Avoiding Conflict at Work

People have many reasons for avoiding conflict at work, here are some of the most common.

Confrontations are hard. They require a clear head and guts to say what we need to say. Sometimes we have one and not the other. We may have a very clear idea of what we want but we lack the courage to express it. Or we may have the courage but lack the clarity of mind, we may end up confronting people about the wrong issue.

People like to be liked. When you’re confronting an issue, you are “the messenger of bad news” and we all know what happens to those. So we may prefer to sit it out hoping someone else will be the bearer of bad news, or hoping the problem will go away by itself. Sometimes it does, but many times it just gets worse.

Peace and harmony feel so darn good. Conflict, even constructive conflict, just ruins the mood. Given the option, most people will settle for fake peace rather than pay the price of authentic peace that calls for us to engage in conflict every now and then.

avoiding conflict Avoiding conflict is useless in the long run. You're bound to find conflict wherever you go, whether you cause it or others cause it. Even if you succeed in running away from conflict, at some point it may catch up with you and derail your career. Take for example, a manager that used to work for me, let’s call him Ken.

Ken the Kind and Joe the Slacker

Ken had a group of employees of various technical levels reporting to him. One of those employees (Joe) was seen taking off from work for hours at a time. Ken knew of Joe’s escapades but did not want to confront him. More than once I confronted Ken about his employee, Ken told me that Joe was a good worker when he was around, and that it just didn’t seem right to confront him as long as he did his work.

I knew Ken was just avoiding conflict altogether, I knew he was just looking for an excuse to avoid holding Joe accountable.

After a couple of months of this, I decided to stop the bleeding, I told Ken: “you know Joe is not completing his work, he routinely leaves unfinished work for the next shift operator to complete. If he worked a full shift, he would complete the work”. Ken got defensive: “Are you telling me I don’t know how to manage my employees?” Well…yes... I was.

I told him Ken I was reassigning Joe to another manager. Ken seemed relieved, as if a burden was being lifted from his back. Joe, on the other hand was very upset when he found out he wouldn’t be working for Ken anymore. Joe knew his freedom to come and go as he pleased was about to end.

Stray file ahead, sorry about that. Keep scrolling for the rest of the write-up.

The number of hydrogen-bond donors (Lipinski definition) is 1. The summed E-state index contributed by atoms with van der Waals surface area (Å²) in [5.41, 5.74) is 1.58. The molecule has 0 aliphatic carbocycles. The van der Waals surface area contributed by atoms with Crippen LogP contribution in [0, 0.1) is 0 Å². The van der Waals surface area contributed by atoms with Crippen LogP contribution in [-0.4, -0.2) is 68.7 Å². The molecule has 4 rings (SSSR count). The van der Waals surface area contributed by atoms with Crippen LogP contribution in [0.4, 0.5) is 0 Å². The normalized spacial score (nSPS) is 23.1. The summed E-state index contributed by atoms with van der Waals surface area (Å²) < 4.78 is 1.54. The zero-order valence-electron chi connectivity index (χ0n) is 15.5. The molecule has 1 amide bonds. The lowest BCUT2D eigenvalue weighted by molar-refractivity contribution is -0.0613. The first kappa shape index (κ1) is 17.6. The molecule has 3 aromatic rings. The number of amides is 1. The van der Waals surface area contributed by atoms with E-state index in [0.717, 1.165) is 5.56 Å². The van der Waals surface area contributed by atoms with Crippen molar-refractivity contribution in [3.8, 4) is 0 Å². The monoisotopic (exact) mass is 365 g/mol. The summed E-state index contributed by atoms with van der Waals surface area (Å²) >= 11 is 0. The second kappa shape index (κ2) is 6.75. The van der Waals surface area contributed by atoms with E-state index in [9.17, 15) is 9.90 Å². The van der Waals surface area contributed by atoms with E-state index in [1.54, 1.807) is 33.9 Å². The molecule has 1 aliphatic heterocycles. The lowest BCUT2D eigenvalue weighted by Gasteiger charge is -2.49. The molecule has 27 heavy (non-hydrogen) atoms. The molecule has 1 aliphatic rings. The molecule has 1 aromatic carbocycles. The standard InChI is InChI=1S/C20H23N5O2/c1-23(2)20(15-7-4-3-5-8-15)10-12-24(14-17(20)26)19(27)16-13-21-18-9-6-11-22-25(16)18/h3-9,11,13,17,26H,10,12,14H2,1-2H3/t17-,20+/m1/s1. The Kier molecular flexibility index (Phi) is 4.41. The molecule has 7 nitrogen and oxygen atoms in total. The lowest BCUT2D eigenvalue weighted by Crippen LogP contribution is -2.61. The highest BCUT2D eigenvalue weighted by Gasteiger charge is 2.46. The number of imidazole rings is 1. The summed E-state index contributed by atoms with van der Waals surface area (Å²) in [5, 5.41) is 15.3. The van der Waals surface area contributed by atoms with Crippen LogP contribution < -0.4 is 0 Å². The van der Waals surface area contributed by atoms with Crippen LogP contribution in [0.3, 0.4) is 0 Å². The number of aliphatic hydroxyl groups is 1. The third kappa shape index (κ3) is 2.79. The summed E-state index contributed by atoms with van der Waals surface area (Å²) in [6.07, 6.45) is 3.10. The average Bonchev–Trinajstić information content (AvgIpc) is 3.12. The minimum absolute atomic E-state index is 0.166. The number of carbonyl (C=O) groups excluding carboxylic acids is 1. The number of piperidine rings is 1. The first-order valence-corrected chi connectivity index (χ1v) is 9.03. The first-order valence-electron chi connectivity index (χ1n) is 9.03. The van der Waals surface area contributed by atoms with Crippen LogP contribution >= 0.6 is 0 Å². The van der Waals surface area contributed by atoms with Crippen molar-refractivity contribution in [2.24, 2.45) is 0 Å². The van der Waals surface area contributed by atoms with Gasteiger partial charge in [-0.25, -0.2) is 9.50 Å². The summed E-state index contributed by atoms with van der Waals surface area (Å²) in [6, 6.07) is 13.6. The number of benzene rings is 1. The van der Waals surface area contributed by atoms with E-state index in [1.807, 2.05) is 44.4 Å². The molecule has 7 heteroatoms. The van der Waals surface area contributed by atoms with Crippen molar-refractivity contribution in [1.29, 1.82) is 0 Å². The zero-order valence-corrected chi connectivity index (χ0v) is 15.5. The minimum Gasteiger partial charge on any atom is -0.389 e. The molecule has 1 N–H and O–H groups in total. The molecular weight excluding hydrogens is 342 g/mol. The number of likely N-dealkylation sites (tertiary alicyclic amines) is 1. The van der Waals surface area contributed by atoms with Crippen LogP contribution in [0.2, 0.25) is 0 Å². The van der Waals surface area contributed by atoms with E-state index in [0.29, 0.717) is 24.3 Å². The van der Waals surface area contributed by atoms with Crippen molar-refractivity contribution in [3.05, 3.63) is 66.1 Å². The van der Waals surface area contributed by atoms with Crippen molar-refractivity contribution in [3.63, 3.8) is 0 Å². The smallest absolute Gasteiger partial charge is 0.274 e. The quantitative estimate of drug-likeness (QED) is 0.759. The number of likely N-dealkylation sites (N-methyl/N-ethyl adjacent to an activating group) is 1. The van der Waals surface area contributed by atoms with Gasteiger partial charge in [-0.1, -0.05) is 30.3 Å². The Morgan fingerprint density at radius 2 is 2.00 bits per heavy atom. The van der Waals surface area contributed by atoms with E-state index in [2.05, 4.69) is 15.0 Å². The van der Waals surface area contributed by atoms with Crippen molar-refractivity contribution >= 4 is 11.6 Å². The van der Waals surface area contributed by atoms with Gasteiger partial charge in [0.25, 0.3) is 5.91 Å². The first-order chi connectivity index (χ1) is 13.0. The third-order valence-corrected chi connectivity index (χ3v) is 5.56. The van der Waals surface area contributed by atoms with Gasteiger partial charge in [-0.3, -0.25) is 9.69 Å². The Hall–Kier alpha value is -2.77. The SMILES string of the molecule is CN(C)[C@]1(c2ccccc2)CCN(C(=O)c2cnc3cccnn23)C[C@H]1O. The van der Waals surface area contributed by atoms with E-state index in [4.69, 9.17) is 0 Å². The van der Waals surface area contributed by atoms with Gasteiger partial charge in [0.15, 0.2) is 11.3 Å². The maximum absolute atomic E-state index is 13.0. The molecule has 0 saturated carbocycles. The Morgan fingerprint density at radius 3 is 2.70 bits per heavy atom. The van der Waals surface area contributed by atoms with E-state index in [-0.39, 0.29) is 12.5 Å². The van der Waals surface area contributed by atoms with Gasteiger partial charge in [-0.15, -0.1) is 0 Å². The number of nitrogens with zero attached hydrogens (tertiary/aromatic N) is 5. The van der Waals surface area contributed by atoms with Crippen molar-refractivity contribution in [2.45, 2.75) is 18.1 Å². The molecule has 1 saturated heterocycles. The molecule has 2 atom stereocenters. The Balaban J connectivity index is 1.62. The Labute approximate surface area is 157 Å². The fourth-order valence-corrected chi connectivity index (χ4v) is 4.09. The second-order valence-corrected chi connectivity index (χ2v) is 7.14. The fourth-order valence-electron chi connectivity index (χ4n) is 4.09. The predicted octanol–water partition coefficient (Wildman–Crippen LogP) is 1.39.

One after another, I went on to reassign all of Ken’s employees to other managers in the department. Even though Ken was technically qualified, his reluctance to hold employees accountable killed his effectiveness. Eventually, Ken left the organization. He confessed that he disliked having to confront people about their “immature and irresponsible” ways.

I told Ken that he wasn’t alone, most people dislike confronting others. But disliking a part of your work doesn’t make it go away magically. You still have to do it.

Many employees and supervisors avoid confrontations hoping that the problems will right themselves. They seldom do, on the contrary, most of the time, problems worsen, relationships strain and careers derail.

Joe ended up getting fired by his new manager. I sometimes wonder what would have happened if Joe had been confronted early on about his poor work habits. Maybe he would not have slacked off to such extreme and he would still have his old job.

Whether Joe’s job could have been saved, we’ll never know. What we do know is that Ken’s career could have been much brighter if he had had the courage to confront his employees about their work, instead of avoiding potential conflict.

Bottom Line

If you find yourself avoiding conflict, pause and reflect on why you're shying away from confrontations. Look at the list above, see if it describes you. Are you trying too hard to be liked? Does conflict bother you?

Get clarity about the core issue you want to confront and gather the courage to talk to the people that are involved. Don't focus on peripheral issues or symptoms of the problem, get to the core of the problem and deal with it.

Not only will you feel better and be more effective in getting what you want, you will show others that is ok to be upfront about issues and still keep the peace - real and enduring peace.


Where do you want to go next?

Go to Conflict in the Workplace

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